In end systems, the common solution has been to use a multiphase DC/ DC buck converter to provide the required power conversion, typically ~1V output from a 12V input. To provide the large load currents, it’s easier to design a multiphase solution splitting the load across smaller stages (called phases) rather than trying to deliver it via one stage. Attempting to handle too much current in one phase presents challenges in designing the magnetics and FETs, as well as managing thermals, from a (I^2)*R perspective. A multiphase solution offers high efficiency, smaller size and lower cost than a single stage for high currents. This approach is analogous to the technology direction taken by the end loads where multicore CPUs divide the workload. Figure 1 illustrates a multiphase solution that utilizes four phases to provide 150A to the CPU.
Voltage Control Schemes
While multiphase solutions provide the best power architecture, the implementation needs to be carefully evaluated to match up with the latest generation of processors. The trend with end systems has always been enhanced features, smaller size, and improved power management. This is reflected in power designs increasing their switching frequencies to minimize size and manage lower output voltages with higher current in full load and transient conditions. These trends have presented problems in how power supplies are regulated, requiring control loops to evolve over time to keep pace. The key challenge in a multiphase controller is managing the current in each phase, which requires considering these key points:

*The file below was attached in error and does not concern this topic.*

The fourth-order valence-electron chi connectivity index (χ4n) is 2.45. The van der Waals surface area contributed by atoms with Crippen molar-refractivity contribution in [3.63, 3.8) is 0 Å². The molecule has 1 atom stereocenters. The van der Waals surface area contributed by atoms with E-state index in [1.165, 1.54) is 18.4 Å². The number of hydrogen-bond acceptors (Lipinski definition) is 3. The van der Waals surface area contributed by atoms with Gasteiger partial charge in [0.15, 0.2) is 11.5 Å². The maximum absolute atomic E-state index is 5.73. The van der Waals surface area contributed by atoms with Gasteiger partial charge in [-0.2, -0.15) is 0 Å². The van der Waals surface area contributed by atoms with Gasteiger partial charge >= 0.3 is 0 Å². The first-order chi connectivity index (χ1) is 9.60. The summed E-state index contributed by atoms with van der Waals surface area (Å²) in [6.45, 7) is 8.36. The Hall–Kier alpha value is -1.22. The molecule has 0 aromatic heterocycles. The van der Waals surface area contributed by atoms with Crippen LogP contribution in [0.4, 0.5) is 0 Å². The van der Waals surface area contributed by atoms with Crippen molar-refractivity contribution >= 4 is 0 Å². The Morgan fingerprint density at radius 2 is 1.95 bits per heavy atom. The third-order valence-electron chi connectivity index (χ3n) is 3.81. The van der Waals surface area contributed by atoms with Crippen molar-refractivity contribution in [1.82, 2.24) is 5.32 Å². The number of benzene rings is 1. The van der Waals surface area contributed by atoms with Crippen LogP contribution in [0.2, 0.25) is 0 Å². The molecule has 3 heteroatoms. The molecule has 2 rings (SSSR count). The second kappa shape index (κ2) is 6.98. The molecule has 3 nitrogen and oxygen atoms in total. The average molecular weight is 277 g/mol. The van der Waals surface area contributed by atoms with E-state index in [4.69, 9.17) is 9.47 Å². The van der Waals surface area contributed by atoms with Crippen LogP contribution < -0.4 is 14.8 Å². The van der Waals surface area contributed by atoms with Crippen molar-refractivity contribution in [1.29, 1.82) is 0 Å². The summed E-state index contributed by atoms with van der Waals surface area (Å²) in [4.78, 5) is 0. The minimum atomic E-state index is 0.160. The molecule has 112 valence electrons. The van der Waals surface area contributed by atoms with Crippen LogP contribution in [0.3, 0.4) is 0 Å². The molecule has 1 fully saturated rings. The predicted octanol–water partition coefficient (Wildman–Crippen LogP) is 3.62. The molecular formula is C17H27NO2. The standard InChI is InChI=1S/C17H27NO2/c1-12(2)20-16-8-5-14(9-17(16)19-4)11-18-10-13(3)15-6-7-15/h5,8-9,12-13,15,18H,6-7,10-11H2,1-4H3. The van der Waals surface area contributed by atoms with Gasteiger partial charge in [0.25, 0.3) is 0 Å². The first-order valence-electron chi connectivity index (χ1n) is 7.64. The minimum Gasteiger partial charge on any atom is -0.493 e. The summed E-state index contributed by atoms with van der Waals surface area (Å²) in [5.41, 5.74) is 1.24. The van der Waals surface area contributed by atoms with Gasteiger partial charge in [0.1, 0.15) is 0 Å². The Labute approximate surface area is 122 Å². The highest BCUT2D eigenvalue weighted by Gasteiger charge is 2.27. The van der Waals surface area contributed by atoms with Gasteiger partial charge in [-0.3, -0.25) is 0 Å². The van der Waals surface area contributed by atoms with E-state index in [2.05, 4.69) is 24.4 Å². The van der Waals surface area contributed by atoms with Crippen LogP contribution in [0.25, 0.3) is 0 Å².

• Each phase current must equally share the load. If N number of phases exist, the current for each phase should be Iphase = Iout / N at all times.
• Phase currents must be balanced during steady state and transients.
It is important to maintain these conditions; otherwise, you’ll be stuck overdesigning your power supply. It’s important that the control loop has full knowledge of phase currents and the output voltage at all times, without latency or delay in sampling. Historically, this was achieved by using analog current mode control schemes that maintain phase balance cycle-by-cycle. This approach, however, disappeared in the market years ago as output voltages dropped and frequencies increased presenting a challenge in obtaining an accurate signal.
As a result, the market moved towards analog voltage based control schemes including Constant On Time (COT) or traditional voltage mode with type 3 compensation. This was done in an effort to obtain a fast transient response, and minimize the output capacitance needed to manage large transients while avoiding the signal integrity issues in current sensing.
The downside with voltage loops is that you lose the phase current information that is critical for phase balancing and current positioning, either from keeping inductor size down or for positioning with load lines – large digital processors typically implement a load line where the output voltage is moved in relation to the output load. Figure 2 illustrates the problem by showing the current response to a load transient.